(now annual!) environmental art contest for high-school students
June 23: VCS Annual Meeting
A special 50th Anniversary meeting, held at the Ag Hall in West Tisbury
August 5: The VCS Birthday party, featuring "Fresh Paint"
Please join us for this very special 50th Birthday event, a combined
fundraiser and art auction featuring works from many Island artists.
A Setback for Conservation at Moshup Trail
The windswept heathlands of Moshup Trail (slideshow)
Environmental legal defense is a necessary part of the Vineyard
Conservation Society’s mission. Protecting gains already made – land,
but also the rare habitats, populations, and species the land supports –
can be financially costly, and as was recently demonstrated, comes with
no guarantee of success every step of the way. Last week, a three-judge
panel of the state Court of Appeals voted 2-1
in favor of parties claiming easement access across conservation lands
to adjacent land-locked parcels near Moshup Trail in Aquinnah. If the
ruling stands, it could usher in a wave of development that would
seriously harm a crucial habitat supporting many threatened species and
unique ecological communities.
However, based on the strongly-worded dissent in the split decision,
which actively encouraged appeal, we anticipate that the case will move
on to the Supreme Judicial Court. Further, based on the strength of
reasoning in the dissent, our track record to date in this case (we have
won previous decisions), and the merit of our position, we are
optimistic about the outcome.
Please read more about the history of legal defense at Moshup at the VCS website.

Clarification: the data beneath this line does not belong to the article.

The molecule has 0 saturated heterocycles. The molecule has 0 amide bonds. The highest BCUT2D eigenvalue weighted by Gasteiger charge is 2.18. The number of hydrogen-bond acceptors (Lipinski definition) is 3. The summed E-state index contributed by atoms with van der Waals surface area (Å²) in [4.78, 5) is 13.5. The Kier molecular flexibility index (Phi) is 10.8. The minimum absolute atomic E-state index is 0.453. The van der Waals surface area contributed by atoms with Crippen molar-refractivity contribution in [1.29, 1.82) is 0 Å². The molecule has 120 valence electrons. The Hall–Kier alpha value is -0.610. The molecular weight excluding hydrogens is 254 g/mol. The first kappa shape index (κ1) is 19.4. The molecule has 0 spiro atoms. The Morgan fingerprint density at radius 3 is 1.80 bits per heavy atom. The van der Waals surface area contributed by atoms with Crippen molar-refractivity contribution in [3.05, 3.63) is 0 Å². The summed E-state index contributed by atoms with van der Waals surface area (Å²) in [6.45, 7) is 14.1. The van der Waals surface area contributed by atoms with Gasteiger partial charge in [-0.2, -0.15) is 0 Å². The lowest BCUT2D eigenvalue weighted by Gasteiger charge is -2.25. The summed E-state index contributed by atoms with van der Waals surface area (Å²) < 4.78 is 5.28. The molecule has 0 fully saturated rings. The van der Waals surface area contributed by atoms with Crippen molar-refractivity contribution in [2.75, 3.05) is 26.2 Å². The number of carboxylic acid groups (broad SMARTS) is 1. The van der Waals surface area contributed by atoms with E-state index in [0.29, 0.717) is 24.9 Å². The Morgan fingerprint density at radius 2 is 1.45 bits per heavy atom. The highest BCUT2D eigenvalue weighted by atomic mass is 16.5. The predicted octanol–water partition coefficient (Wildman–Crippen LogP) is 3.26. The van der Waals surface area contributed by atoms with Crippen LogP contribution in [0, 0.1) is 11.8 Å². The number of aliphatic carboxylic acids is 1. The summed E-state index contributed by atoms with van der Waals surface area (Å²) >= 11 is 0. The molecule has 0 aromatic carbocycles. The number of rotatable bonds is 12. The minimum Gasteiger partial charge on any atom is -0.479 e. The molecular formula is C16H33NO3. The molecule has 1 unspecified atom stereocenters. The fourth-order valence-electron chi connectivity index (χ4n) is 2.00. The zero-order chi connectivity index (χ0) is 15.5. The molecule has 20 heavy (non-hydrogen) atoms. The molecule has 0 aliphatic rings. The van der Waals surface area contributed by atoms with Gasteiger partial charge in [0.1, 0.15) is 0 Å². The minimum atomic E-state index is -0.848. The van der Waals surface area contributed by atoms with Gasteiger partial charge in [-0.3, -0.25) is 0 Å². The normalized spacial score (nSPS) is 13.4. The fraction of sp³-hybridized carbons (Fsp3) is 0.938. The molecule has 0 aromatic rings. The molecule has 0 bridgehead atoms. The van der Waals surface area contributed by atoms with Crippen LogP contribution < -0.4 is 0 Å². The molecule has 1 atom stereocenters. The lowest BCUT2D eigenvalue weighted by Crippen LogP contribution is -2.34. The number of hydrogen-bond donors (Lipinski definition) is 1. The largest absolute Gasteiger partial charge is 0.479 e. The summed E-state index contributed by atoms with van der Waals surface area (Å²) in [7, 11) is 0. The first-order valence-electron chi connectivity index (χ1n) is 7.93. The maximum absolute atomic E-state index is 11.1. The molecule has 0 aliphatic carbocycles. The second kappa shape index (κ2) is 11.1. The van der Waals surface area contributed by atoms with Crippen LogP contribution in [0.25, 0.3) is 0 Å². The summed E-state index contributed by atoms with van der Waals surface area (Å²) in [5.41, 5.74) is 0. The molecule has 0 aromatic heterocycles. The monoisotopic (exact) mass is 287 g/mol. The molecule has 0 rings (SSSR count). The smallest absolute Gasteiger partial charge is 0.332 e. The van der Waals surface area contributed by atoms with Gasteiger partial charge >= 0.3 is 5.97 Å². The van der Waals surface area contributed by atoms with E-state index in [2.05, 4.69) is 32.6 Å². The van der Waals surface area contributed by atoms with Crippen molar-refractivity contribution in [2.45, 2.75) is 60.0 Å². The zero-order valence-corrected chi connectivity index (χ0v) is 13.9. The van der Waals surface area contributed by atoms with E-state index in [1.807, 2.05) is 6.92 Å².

Keystone XL: A Bad Idea Gets Worse
Could Keystone XL be America’s last pipeline? That’s the headline of an interesting piece
in Politico this week. In a nutshell, the argument goes that the fight
against Keystone has so galvanized the environmental community, and led
to politicians taking carbon pollution seriously, that even if (or maybe
especially if) it is ultimately approved the battle will have been a
It’s a hopeful thought, but I’d take it more as a silver lining to a big cloud of CO2
than a Pyrrhic victory for big oil. For this to be any kind of net
victory for the environment any effect of discouraging other pipelines
would have to be much more widespread than what is specifically
discussed in the article, which is mostly the difficulties faced by a
pair of proposed natural gas pipelines across New England and Virginia.
It’s not just the cold weather of the past month informing an opinion
that trading approval of Keystone XL for the blocking of a gas pipeline
in Massachusetts is a bad deal.
The problem is that, in contrast to the complicated case of natural gas,
there is no positive environmental aspect of the extraction and burning
of material from Alberta’s tar sands (or is it oil sands?). The magnitude of the actual damage caused by the Keystone XL pipeline may be overstated, but our certainty that it is an awful, completely irredeemable project is
not. In terms of the environment, it’s a one-sided argument: whatever
you call it, extracting and burning Alberta’s bitumen is dirtier and
more energy intensive than ordinary crude oil.
Increasingly, though, there’s barely an economic case to be made. First, a major State Department analysis has debunked the claim that the pipeline would create jobs; in fact,
the thousands of people needed to build the pipeline of course
represent only temporary construction jobs. It would actually regularly
employ 35-50 people once the oil starts flowing. But today, even the
fundamental purpose of the pipeline – providing transportation for an
ever-increasing demand for Alberta’s oil – has been undermined. This
form of oil production is not only dirtier, but also more expensive than
conventional drilling, profitable when oil is $100 a barrel but not so much today.